We have argued that research writing in freshman composition courses should move beyond the cliched and templated “traditional research paper,” as defined by Larson, Connors, and Ballenger. We have also shown how students work to adapt to the new types of research writing assignments Now I want to broaden our scope and examine research writing in courses outside of freshman composition. To frame my analysis, I'm using terms from Robert Davis and Mark Shadle’s (2000) CCC article, "'Building a Mystery': Alternative Research Writing and the Academic Art of Seeking."
In this article, Davis and Shadle accuse the traditional research paper--what they refer to as the “modernist” research paper--of being “notoriously vacant, cliched, and templated” (417). According to Davis and Shadle, the traditional research paper is formal, linear, logical, and objective. It values “modernist ideals of expertise, detachment, and certainty” (418). Like Ballenger, in response to this traditional notion of the research paper, Davis and Shadle argue in favor of alternative research writing. Alternative research writing values inquiry, exploration, and personal engagement with the subject. Davis and Shadle want students “to use research writing to follow questions wherever they lead and write this winding trail in discourse that is dialogic, Protean, and playful, while also passionately engaged” (422). They discuss genres such as the research argument, the personal research paper, the Montaignian research essay, and the multi-genre/media/disciplinary/cultural research project as examples of alternative research writing.
I’ve assigned a number of these alternative research writing essays in my own freshman composition courses, but I often wonder if this inquiry-based approach towards research is the norm in courses in the disciplines. In order to investigate research writing across disciplines, I gathered information from a larger study I've conducted of 800 writing assignments from courses across the disciplines at forty-eight colleges and universities across the United States. I collected these assignments via an Internet search of departmental websites in four disciplines: hard sciences, social sciences, business, and humanities. In order to aim for an arbitrary sample, I visited institutional websites through an index of the home pages of all accredited universities, regional colleges, and community colleges in the United States, which is found at http://www.utexas.edu/world/univ. This index is organized by state, and I visited each state and selected the first institution that provided access to course websites. The courses ranged from freshman surveys to senior seminars. One of the things I looked at in the study is the genre of the assignments I collected, and one of the genres I examined is the research paper. Of the 800 assignments I studied, 25% required research writing.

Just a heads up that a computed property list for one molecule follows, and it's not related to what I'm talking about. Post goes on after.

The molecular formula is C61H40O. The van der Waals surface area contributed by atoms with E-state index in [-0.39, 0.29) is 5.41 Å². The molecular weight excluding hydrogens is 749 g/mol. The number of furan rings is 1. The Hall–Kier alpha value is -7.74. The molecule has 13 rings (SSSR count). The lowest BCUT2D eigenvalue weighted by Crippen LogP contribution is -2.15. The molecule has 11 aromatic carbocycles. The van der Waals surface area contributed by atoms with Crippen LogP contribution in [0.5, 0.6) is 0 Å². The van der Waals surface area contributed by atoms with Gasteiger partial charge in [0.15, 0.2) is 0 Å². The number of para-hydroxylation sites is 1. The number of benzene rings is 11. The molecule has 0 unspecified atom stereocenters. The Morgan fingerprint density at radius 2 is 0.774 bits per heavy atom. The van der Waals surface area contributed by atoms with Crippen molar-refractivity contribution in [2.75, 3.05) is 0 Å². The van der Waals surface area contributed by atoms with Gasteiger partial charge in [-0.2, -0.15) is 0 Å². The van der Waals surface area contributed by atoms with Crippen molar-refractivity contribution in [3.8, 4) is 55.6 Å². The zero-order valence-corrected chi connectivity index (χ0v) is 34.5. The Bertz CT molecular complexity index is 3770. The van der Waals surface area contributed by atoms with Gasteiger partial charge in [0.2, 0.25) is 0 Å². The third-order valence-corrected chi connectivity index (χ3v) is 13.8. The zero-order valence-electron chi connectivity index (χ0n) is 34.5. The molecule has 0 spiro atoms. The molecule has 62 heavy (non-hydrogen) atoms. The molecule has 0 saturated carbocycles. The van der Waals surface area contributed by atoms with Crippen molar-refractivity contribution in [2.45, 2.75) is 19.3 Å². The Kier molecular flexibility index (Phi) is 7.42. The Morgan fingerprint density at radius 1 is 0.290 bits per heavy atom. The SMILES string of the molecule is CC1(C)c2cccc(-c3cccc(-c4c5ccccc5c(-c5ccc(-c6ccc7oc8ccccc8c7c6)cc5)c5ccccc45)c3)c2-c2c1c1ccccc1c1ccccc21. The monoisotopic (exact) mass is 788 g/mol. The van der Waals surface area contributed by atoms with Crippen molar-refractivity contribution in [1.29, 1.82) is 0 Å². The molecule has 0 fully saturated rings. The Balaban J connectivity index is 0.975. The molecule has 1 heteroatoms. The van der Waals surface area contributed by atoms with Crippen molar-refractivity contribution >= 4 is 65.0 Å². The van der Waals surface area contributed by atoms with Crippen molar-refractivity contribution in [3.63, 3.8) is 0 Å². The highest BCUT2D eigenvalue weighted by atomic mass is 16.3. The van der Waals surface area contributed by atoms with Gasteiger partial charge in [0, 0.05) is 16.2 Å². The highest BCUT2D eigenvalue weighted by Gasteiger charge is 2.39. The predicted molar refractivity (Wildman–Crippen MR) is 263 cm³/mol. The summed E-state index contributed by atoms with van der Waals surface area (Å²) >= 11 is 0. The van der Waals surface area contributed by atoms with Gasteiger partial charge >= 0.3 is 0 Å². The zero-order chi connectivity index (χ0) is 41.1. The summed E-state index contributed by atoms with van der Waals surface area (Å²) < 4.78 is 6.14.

There were four basic questions that guided my research:
Research Assignment 1: History of the American West
Research Assignment 2: Introduction to Sociology
Research Assignment 3: Public Policy and International Economy
Relevance for First-Year Writing